Gear4Music DD305 Portable Electronic Drum Pads review

An affordable, portable, table-top drum kit with some great features

  • £109.99
The DD305 has seven velocity-sensitive raised rubberised pads.

MusicRadar Verdict

This is a great-sounding portable drum box, representing incredible value for money. We can see it being useful for beginners, percussionists, buskers, at rehearsals, practice sessions, or for any budding drummer on a tight budget. This box is a real buzz.


  • +

    Amazing price. Intuitive to operate. Well-thought-out sounds, and lots of them.


  • -

    No reverb on any of the kick drum sounds. Disappointing default kit cymbal sound. Percussion mode does not respond to the subtleties of playing by hand.

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The DD305 is the latest in a line of digital drums from web-based musical instrument retailer Gear4Music. It comes supplied with power adaptor, two non-latching foot pedals, a pair of sticks, a manual and is full to the rim with drum and percussion sounds.

The only additional purchase necessary is a set of batteries to give the unit full portability, and if you're going all-out, you might also like to get a USB lead to connect to a computer, but otherwise pretty much everything you need to get going on digital drums is supplied.


The DD305 digital drum pad is encased in a black moulded plastic housing, measuring approximately 50cm long by 37cm wide. The rectangular-shaped unit boasts smooth flowing curves, sculpted contours and rounded corners. This not only makes the drum box more aesthetically pleasing, but also helps give it additional strength and rigidity. Altogether, there are seven velocity-sensitive raised rubberised pads. Each can be user assigned with a variety of sounds and grouped into five user kits.

Sited atop-centre is an array of well-positioned, clearly labelled push-button controls and sliding switches. As there is little in the way of dual functioning buttons, the DD305 is extremely intuitive to use. The only exception to the single function control is the large rotating value wheel, which provides a quick and convenient method of changing kits, sounds and patch or pad values. To either side of the box are grilles for the integral speakers, which should facilitate good stereo separation.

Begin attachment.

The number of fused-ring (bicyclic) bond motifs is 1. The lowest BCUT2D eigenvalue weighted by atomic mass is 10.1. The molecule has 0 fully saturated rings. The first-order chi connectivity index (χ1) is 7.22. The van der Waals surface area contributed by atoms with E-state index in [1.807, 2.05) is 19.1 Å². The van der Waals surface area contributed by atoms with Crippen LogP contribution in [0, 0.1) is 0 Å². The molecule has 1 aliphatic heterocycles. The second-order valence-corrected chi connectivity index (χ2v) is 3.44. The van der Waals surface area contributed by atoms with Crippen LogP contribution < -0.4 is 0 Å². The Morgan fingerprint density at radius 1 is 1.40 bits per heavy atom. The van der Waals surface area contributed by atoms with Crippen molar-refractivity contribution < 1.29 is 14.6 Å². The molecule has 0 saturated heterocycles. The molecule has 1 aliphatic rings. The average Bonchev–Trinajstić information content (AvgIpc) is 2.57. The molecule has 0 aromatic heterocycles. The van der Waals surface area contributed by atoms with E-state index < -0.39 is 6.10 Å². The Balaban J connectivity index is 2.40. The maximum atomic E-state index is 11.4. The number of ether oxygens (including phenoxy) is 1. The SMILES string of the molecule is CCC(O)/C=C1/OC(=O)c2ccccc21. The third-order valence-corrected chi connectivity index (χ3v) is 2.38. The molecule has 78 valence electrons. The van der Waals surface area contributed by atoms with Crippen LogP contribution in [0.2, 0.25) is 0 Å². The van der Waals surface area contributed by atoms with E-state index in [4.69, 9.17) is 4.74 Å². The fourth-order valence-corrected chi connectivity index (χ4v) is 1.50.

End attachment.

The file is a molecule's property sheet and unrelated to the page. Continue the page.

Power is supplied by the 12V DC adaptor or six C-type batteries (not supplied). The option to go under battery power is certain to appeal to buskers, or anyone not wishing to rely on mains power, for that matter.

Hands on

Within seconds of whisking the DD305 out of its box, the mains adaptor and pedals are plugged in and we are ready to roll. Rather than a tempting poke of the demo button, the sticks are in hand and we begin striking around each of the seven pads and pressing on the foot switches. First up it's the default kit, number 001 (Pop1). Initially the cymbal sound is a little disappointing as the ride is a short, fluttery, near-the-bell sample.

Once we start playing some rhythm patterns using the pads and the foot pedals, the cymbal soon blends into the rest of the kit and becomes less annoying. A light stroke of the snare pad produces a sound similar to letting the stick tip momentarily bounce on a drum head. At first this seems odd, but everything becomes clear when we play a buzz-type roll...

On most electronic kits, the sound produced by using this stick technique is more like machine gun fire. On the DD305, however, the sound, that played as single strokes came across as odd, acts as a sort of filler. This gives us a convincing, seamless roll. This demonstrates Gear4Music's intelligent use of the available samples and velocity sensing.

Other sounds on the DD305 prove to be as impressive as they are expressive. There are some rather tasty acoustic toms, a selection of percussion and some fine fat snares, all available with or without reverb. There is a slight anomaly with the reverb routing, however. The kick on each of the kits is bone dry - not a drop of reverb. There is also a slight noise - a bit like sand landing on a hard surface - when the reverb is on, although this is more noticeable when using headphones.

One of the notable features on the DD305 is the Record option, which is useful if you want to hear how you sound to others. This function is accessed with a single jab of the Rec button. It doesn't begin recording, however, until you press the Start/Stop button (located just under the Rec button) or tap one of the pads. When it does start, a voice counts the beats of the bar.

A single press of a button also takes you into Percussion mode, which takes you instantly to the DD305's percussion voices and kits. It would be nice if this mode optimised the pads' response for being hit by hand, but this is a small niggle on an otherwise excellent drum pad.

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